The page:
Frank J. Felbel, of New York City, for respondent.

Edgar T. Brackett, of Saratoga Springs, for interveners.

CARDOZO, J. (after stating the facts as above).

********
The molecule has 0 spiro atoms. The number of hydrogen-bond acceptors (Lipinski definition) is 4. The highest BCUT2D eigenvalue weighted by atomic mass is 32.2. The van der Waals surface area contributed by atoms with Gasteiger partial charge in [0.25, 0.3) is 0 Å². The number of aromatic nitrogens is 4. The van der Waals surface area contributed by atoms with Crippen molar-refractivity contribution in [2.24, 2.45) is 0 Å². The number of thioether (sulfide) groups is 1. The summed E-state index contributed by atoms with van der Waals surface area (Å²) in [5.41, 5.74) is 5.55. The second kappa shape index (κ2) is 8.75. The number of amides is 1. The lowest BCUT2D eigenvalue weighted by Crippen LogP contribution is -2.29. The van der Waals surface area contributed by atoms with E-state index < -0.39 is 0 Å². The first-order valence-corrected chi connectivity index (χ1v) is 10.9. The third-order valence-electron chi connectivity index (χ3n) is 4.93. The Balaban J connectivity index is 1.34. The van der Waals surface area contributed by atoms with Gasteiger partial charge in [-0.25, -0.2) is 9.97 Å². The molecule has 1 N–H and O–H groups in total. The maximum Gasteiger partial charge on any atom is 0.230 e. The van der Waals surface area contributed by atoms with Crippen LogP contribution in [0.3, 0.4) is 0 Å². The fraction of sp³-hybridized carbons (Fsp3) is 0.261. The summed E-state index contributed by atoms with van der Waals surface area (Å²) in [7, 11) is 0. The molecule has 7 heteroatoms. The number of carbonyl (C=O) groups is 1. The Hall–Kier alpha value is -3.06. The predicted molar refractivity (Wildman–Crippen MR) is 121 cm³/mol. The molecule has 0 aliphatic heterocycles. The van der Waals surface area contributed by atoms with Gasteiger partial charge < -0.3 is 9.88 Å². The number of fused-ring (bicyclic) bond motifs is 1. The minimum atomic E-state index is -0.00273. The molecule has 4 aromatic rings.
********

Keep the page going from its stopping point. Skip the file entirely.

[1] The plaintiff, a resident of this state, has brought suit against the Susquehanna Coal Company, a Pennsylvania corporation. The defendant's principal office is in Philadelphia; but it has a branch office in New York, which is in charge of one Peterson. Peterson's duties are described by the defendant as those of a sales agent. He has eight salesmen under him, who are subject to his orders. A suite of offices is maintained in the Equitable Building in the city of New York, and there the sales agent and his subordinates make their headquarters. The sign on the door is ‘Susquehanna Coal Company, Walter Peterson, Sales Agent.’ The offices contain eleven desks, and other suitable equipment. In addition to the salesmen there are other employés, presumably stenog raphers and clerks. The salesmen meet daily and receive instructions from their superior. All sales in New York are subject, however, to confirmation by the home office in Philadelphia. The duty of Peterson and his subordinates is to procure orders which are not binding until approved. All payments are made by customers to the treasurer in Philadelphia; the salesmen are without authority to receive or indorse checks. A bank account in the name of the company is kept in New York, and is subject to Peterson's control, but the payments made from it are for the salaries of employés, and for petty cash disbursements incidental to the maintenance of the office. The defendant's coalyards are in Pennsylvania, and from there its shipments are made. They are made in response to orders transmitted from customers in New York. They are made, not on isolated occasions, but as part of an established course of business. In brief, the defendant maintains an office in this state under the direction of a sales agent, with eight salesmen, and with clerical assistance, and through these agencies systematically and regularly solicits and obtains orders which result in continuous shipments from Pennsylvania to New York.